Jack Pearadin and Doug Nelsen found a 1.73-carat diamond after nearly a year of searching the park's field.
Hidden gambling options aren't the only little secrets kept from the public about the new state lottery.
Who knew, for example, that the law allowed the lottery commission chairman, Ray Thornton, to unilaterally order up expensive perks for lottery director Ernie Passailaigue
The Democrat-Gazette reported today that Thornton had authorized a one-year housing allowance for Ernie P. costing almost $1,000 a month. The state Finance and Administration Department duly cut the first check. Ernie has since decided to forego the allowance. But he had asked about temporary housing assistance during the hiring process so that a housing search wouldn't deter him from getting right to work.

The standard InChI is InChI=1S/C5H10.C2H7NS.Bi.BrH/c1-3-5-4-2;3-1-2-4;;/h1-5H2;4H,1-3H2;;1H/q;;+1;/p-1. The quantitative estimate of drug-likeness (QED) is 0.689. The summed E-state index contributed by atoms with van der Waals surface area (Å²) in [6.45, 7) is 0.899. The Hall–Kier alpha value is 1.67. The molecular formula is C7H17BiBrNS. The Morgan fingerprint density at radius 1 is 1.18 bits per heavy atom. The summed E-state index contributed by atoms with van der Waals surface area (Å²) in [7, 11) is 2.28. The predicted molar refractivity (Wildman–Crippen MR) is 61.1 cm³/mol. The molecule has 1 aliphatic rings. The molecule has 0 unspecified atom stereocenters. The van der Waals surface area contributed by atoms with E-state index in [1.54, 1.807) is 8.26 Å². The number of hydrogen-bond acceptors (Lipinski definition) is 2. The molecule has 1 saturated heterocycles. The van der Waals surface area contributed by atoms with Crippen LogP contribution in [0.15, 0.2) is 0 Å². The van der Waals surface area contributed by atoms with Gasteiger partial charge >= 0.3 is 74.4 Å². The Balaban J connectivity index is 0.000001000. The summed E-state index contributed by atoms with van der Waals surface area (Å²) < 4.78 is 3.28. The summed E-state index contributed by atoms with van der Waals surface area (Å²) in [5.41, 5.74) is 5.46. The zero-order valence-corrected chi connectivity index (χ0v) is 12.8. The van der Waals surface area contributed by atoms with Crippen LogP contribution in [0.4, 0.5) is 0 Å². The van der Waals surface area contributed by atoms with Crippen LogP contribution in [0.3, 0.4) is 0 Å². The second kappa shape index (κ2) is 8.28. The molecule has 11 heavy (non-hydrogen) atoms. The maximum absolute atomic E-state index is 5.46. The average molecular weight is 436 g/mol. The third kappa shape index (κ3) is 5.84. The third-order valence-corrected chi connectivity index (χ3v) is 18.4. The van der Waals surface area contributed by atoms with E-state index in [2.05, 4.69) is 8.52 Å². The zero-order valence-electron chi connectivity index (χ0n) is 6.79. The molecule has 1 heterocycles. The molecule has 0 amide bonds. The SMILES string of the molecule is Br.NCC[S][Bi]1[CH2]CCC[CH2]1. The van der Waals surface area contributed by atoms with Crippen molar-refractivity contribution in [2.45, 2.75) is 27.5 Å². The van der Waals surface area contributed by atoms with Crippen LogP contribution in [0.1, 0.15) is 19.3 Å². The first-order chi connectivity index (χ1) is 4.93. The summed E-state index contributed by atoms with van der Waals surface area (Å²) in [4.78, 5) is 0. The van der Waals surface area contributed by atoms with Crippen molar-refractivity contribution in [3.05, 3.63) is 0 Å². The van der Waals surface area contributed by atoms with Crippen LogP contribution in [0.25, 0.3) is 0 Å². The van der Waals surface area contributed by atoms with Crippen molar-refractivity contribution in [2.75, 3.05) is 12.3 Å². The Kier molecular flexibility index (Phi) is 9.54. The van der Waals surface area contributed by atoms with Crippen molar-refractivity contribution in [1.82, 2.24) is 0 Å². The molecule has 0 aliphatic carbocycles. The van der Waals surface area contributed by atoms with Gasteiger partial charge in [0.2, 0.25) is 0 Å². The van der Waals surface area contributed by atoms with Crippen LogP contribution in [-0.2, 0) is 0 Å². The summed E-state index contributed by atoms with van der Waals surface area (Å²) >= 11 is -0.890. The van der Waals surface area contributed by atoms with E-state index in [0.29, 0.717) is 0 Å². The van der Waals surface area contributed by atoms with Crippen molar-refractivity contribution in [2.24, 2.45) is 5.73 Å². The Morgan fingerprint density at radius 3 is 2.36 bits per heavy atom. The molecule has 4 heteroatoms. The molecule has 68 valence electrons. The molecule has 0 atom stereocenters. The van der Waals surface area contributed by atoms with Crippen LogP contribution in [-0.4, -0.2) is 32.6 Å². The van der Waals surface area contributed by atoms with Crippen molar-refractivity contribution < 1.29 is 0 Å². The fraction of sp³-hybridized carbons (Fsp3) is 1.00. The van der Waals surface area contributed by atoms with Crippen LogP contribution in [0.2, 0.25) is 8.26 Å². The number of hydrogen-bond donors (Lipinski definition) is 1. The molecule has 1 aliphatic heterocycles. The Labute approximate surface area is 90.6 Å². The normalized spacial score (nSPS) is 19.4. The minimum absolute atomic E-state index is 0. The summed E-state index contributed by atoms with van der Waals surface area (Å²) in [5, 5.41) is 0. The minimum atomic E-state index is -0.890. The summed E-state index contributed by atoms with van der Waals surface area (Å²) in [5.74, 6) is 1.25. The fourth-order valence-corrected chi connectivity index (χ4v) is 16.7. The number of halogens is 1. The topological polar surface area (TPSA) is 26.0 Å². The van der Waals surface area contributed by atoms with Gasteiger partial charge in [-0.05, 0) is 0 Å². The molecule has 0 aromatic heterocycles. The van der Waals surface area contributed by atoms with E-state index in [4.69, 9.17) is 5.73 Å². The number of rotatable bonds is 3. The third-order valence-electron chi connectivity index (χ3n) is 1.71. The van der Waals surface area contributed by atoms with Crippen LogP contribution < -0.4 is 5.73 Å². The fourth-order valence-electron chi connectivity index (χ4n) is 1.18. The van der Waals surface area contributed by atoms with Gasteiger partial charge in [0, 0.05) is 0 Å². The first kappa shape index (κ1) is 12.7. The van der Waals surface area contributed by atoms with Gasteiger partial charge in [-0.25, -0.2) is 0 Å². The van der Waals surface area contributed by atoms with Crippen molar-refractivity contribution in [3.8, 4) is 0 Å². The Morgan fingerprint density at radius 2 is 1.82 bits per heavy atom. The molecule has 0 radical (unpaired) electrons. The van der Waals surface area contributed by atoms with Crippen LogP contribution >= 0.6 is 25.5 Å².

Thornton was all too happy to help. But Thornton's former employee, Julie Baldridge, who was Passailaigue's first lottery hire, got quickly to work finding Ernie a Riverdale crash pad so all is well on the home front. And he's kindly agreed to pay his own rent.
You wonder. If Ernie needed a new wardrobe, but didn't have time to shop, what with his lottery duties and all, would the state have cut him a check for new duds made to order from old measurements by his South Carolina haberdasher so as to save him shopping time? Silly comparison, I know. But the central question is whether there is another agency of state government where expense payments of this size can be ordered up by a commission chairman and the check will be cut, no questions asked, by DFA?
What else don't we know about the transparent lottery?
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